by Sara Gibb
Ever imagine what the ideal character education experience would look like? Would it take place in a fully immersive, active skill building, natural consequence-rich and inclusive learning environment? Would it be full of genuine challenge, struggle and accomplishment to help kids develop a robust sense of self-worth?
In fact, it can be all of these things. Outward Bound has been facilitating these physically immersive learning experiences for over 70 years, worldwide. Additionally it offers expeditionary style, wilderness-based learning courses. We at Outward Bound Baltimore Chesapeake Bay teach character one student at a time through our Appalachian Trail backpacking, Potomac River canoeing, and Chesapeake Bay kayaking expeditions. We partner with Chesapeake region schools to provide a unique learning environment where students are in charge of their struggles, their accomplishments, their learning and their growth.
Character building happens one decision at a time. It doesn’t happen TO people; it is ACTIVELY self-initiated.
Given the genuine repercussive nature of our learning environment – immersed in nature – we are able to both deepen and accelerate the learning cycle for our physically engaged participants. They are allowed to see and feel immediate consequence to their choices. For example, the crew is taught a specific skill about setting up sleeping tarps. Those who engage in the lesson and learn the material wake up dry, and those who are less focused during instruction may wake up wet! By helping others, their whole crew succeeds. We see this when there is a collective task, like creating meals together. If the group doesn’t do a good job of breaking down work and all pitching in, they’re eating in the dark. You don’t have to do that too many nights in a row to figure out how to improve the process! By depending on one another, their bonds of friendship grow. By learning new skills, they feel an overwhelming sense of accomplishment that they can own like no other. Regardless of the actual task (setting up a tarp vs. completing a school-based group project), it’s the underlying reliance being developed that hones their character.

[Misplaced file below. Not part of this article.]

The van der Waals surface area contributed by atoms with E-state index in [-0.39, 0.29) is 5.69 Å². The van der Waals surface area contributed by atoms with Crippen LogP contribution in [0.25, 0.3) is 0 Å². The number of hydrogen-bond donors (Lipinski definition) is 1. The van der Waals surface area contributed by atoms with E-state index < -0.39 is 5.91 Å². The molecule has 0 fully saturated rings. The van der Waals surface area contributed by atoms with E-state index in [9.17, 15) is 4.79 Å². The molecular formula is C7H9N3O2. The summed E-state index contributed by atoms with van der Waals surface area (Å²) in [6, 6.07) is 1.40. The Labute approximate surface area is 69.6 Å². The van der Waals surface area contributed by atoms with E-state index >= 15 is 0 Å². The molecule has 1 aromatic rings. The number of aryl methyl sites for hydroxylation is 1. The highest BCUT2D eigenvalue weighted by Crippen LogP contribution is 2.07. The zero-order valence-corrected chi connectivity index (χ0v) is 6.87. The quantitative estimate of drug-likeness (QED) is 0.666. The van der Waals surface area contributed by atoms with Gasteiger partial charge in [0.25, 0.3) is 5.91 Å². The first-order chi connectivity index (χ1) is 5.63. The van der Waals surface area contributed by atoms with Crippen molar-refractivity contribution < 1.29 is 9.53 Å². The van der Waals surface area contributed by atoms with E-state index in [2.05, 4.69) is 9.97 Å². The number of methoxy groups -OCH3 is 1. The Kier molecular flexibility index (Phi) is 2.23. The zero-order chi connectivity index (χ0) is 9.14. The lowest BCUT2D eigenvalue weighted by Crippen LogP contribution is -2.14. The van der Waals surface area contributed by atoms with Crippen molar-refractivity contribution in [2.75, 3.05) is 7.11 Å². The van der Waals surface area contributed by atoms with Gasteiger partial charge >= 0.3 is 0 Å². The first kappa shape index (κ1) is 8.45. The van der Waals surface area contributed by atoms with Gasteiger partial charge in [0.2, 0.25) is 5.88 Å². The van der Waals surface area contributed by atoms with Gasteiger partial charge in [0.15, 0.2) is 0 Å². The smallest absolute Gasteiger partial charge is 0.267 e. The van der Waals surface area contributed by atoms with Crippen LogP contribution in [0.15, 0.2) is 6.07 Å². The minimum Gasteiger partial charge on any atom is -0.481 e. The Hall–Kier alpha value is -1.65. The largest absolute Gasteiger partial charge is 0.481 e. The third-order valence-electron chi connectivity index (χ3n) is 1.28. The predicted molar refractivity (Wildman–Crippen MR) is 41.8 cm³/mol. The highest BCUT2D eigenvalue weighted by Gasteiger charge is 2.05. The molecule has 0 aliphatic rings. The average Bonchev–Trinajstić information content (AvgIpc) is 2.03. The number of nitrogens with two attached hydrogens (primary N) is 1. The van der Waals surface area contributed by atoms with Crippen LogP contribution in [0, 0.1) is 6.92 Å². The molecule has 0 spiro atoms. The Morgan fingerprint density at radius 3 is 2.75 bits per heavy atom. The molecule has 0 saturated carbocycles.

Our challenge: yours and ours, is to isolate the teachable skills that are critical to developing well-rounded citizens of character. We teach them, allow the space for students to PRACTICE them in both safe and challenging circumstances, and ensure that students can transfer these skills out of their school buildings, out of the wilderness and into their families and communities. It’s the physical immersion in specific exercises that require students to make choices and feel the repercussions of their decisions and how those decisions affect the whole group – both good and bad! – that form the basis of character development.
Social and emotional learning skills are emphasized as we believe these skills are central to the teaching of character. Research tells us that students who have intentionally developed sense of self-confidence and self-awareness, know how to develop lofty goals for themselves and learn problem solving-skills perform better both socially and academically. While the skills we help students focus on in the wilderness may appear on the surface to be very different than the skills they develop in their classrooms, the underlying emotional self-efficacy, resilience, conflict-management and social problem-solving techniques they develop directly benefit them when they leave their backpacks behind with us.
Outward Bound’s expeditionary and experiential teaching/learning approach can occur nearly anywhere, with nearly anyone: in the classroom, on a grueling mountain ascent, in the post-course debrief, or in the days following a return from the wild. The more we are able to work together to get students unplugged, outside, and working together in cooperative groups solving real-world problems, the better we will be in enabling active character-building for all 21st century learners.